Lion Roars

February - March 2009

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Lee Capristo
Director of Publications
Anne Arundel 100

The Play’s the Thing

An Actor’s Memories

Talented Michael Ellis-Tolaydo, stage name of Michael Tolaydo and St. Mary’s College of Maryland professor of theater, film, and media studies, has strode from behind the curtain of theaters in every state in the nation, including on- and off- Broadway, and the Shakespeare Theater at the Folger, the Source, and the Studio in Washington, D.C. And – of course – he has often played a Shakespearean character – Prospero in The Tempest, Shylock in The Merchant of Venice, Richard in Richard III. In fact, it was in high school while acting in a small role in Julius Caesar that he knew he was going to be an actor in the first place. Below are some of his memories:

Citizen, Strato (Julius Caesar) – I was born in Kenya and went to high school at the Oratory School in Woodcote, about 60 miles north of London. It was an all-boys English public school and where I first tried my hand at Shakespeare. At the Oratory, you were accepted by your peers if you were successful in either academics or sports; drama was a place for most of the misfits in the school. Fortunately, I had made the rugby team and the cricket team, so my drama activities were not made as much fun of as they could have been.Shakespeare actor Michael Tolaydo appears in The Tempest

Our director, a language teacher who was passionate about theater, believed that Shakespeare’s plays should not only be experienced in a classroom, but also on a stage through performance. I played a citizen and Strato in Julius Caesar—the first time I had been on stage since Kenya. I still remember Strato’s lines after Brutus has asked him to hold out his sword so that he, Brutus, can run onto it and die honorably:

Free from the bondage you are in, Messala:
    The conquerors can but make a fire of him;
For Brutus only overcame himself,
    And no man else hath honor by his death.

It was during the Julius Caesar rehearsals that I knew in my bones that I wanted to become an actor and a director. And from our director, I learned that each actor must understand how important and necessary his character is to the play in order for really clear storytelling to take place.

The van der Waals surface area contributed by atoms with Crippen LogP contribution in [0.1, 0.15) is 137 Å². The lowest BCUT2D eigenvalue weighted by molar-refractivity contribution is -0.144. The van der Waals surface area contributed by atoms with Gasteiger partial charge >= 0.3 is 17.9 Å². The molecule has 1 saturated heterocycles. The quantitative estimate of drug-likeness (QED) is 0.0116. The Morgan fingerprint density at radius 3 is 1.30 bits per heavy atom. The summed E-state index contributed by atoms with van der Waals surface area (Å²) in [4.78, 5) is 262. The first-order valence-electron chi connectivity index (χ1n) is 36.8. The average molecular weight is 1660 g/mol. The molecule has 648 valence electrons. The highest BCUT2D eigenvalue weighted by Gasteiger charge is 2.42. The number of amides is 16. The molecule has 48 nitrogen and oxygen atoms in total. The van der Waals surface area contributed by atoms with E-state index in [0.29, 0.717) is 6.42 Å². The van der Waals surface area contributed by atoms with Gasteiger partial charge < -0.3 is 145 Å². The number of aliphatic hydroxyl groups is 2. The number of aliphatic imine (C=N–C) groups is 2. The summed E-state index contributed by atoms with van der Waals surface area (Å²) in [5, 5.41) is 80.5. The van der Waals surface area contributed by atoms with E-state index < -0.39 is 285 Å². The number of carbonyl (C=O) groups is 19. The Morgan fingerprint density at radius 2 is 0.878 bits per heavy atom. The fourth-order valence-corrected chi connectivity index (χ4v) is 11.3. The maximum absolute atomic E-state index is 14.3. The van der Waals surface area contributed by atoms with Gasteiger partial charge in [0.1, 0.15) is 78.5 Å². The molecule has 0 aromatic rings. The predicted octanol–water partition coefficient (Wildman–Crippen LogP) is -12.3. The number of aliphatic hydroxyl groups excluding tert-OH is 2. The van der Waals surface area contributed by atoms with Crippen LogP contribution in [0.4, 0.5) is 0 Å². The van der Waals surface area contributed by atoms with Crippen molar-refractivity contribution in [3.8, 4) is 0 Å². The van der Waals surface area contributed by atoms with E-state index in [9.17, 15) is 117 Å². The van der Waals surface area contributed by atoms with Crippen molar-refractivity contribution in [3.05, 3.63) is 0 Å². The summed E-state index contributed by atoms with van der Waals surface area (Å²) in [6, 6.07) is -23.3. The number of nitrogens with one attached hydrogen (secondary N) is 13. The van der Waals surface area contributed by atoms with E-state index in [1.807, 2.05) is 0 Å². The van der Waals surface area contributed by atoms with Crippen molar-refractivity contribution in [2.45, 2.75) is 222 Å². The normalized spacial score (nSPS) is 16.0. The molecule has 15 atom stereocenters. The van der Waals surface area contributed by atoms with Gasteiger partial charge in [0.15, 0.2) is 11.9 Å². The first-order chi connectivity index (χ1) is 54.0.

As a citizen, it was easy to feel invisible in that crowd of many. But once we were all secure in our lines, our director would take three or four of the invisible ones out of the scene to watch from the back of the theater with him. Amazing! I remember seeing one boy half-heartedly mocking Brutus and another picking his nose. These two stood out in stark contrast to the other crowd members who were focused on the speaker, taut in body and committed in gesture, creating a scene which was dynamic and electric. Those of us in the back could see the gaps that our absences left. We had left gaping holes! It became instantly clear that it was us, the nameless crowd, who made the scene work and not the speakers.

I have never forgotten this lesson, and though I disagree with the adage that “there are no small parts, only small actors” – there are in fact manysmall parts – I always remember that the small parts allow the big ones to be great.

Macbeth (Macbeth) – the loneliest part I have ever played. Not only does the character in the play get more and more isolated from his peers, the actor playing him feels the same way on stage.

Orsino (Twelfth Night) – We did this in period costuming on a tour, Chicago, New England, New York. After two months of playing Orsino, the costumer came to watch the show and informed me that I was wearing my pants back to front. From this day on, whenever I play in period clothing, I ask that an ‘F’ be written on the inside front lining of my pants.

Richard (Richard III) – I played the title character at the Folger and on opening night during the fight with Richmond, my shield came loose and hit me just above my right eye. Blood spurted everywhere. I had no idea I was bleeding. The actor playing Richmond looked horrified, I thought “wow,” he is really into this. I attacked, he defended and we continued the fight. After Richard was slain, I was lying on my side and kept hearing this drip, drip, drip; and finally realized that I was bleeding. I thought nothing of it. After the curtain call, with actors and others all checking to see if I was all right, I peered into my dressing room mirror and saw blood all over my face and costume. It looked great. I went to the hospital and had 17 stitches seal up the wound. The doctors came to the show a week later. Friends in the audience thought that the blood was part of the fight and wanted to know how we managed to make it look so real.

Berowne (Love’s Labour’s Lost) – Unfortunately, President Reagan was shot the day the play opened.

Edward IV (Richard III) – at the Champlain Shakespeare Festival in Vermont. I was very young playing the dying king and the actor playing young Richard (Randy Kim) lost a contact. All of the actors spent the whole scene walking very gingerly in a distracted manner as they spoke their lines and furtively searched the floor for a glint of glass – this was in the days of hard contact lenses. At the end of the scene, Richard turns to leave and we heard “crunch” as the lens beneath his boot was shattered. For the rest of the play, Richard developed this uncontrollable blinking in one eye.